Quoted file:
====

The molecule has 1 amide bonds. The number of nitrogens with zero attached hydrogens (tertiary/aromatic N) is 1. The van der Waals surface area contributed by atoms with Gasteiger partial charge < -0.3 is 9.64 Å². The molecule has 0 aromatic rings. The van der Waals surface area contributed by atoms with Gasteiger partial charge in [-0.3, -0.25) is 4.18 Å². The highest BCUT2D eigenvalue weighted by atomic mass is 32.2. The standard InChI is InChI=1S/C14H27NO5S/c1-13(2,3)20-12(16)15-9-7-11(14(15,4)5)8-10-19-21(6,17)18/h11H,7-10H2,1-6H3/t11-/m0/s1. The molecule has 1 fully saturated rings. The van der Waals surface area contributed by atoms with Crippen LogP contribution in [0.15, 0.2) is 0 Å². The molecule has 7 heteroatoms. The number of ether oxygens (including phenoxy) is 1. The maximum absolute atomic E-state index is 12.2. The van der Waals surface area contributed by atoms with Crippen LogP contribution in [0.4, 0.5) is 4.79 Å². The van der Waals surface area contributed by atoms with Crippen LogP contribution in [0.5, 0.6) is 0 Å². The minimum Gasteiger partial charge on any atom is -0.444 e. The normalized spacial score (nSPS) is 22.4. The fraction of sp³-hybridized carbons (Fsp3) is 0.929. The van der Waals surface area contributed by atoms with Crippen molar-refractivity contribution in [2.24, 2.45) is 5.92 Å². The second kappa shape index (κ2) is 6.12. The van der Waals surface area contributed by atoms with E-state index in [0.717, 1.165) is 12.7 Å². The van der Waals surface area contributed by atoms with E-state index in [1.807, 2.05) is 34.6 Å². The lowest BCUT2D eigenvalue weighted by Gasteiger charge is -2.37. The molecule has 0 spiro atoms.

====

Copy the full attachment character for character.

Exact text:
The molecule has 1 amide bonds. The number of nitrogens with zero attached hydrogens (tertiary/aromatic N) is 1. The van der Waals surface area contributed by atoms with Gasteiger partial charge < -0.3 is 9.64 Å². The molecule has 0 aromatic rings. The van der Waals surface area contributed by atoms with Gasteiger partial charge in [-0.3, -0.25) is 4.18 Å². The highest BCUT2D eigenvalue weighted by atomic mass is 32.2. The standard InChI is InChI=1S/C14H27NO5S/c1-13(2,3)20-12(16)15-9-7-11(14(15,4)5)8-10-19-21(6,17)18/h11H,7-10H2,1-6H3/t11-/m0/s1. The molecule has 1 fully saturated rings. The van der Waals surface area contributed by atoms with Crippen LogP contribution in [0.15, 0.2) is 0 Å². The molecule has 7 heteroatoms. The number of ether oxygens (including phenoxy) is 1. The maximum absolute atomic E-state index is 12.2. The van der Waals surface area contributed by atoms with Crippen LogP contribution in [0.4, 0.5) is 4.79 Å². The van der Waals surface area contributed by atoms with Crippen LogP contribution in [0.5, 0.6) is 0 Å². The minimum Gasteiger partial charge on any atom is -0.444 e. The normalized spacial score (nSPS) is 22.4. The fraction of sp³-hybridized carbons (Fsp3) is 0.929. The van der Waals surface area contributed by atoms with Crippen molar-refractivity contribution in [2.24, 2.45) is 5.92 Å². The second kappa shape index (κ2) is 6.12. The van der Waals surface area contributed by atoms with E-state index in [0.717, 1.165) is 12.7 Å². The van der Waals surface area contributed by atoms with E-state index in [1.807, 2.05) is 34.6 Å². The lowest BCUT2D eigenvalue weighted by Gasteiger charge is -2.37. The molecule has 0 spiro atoms.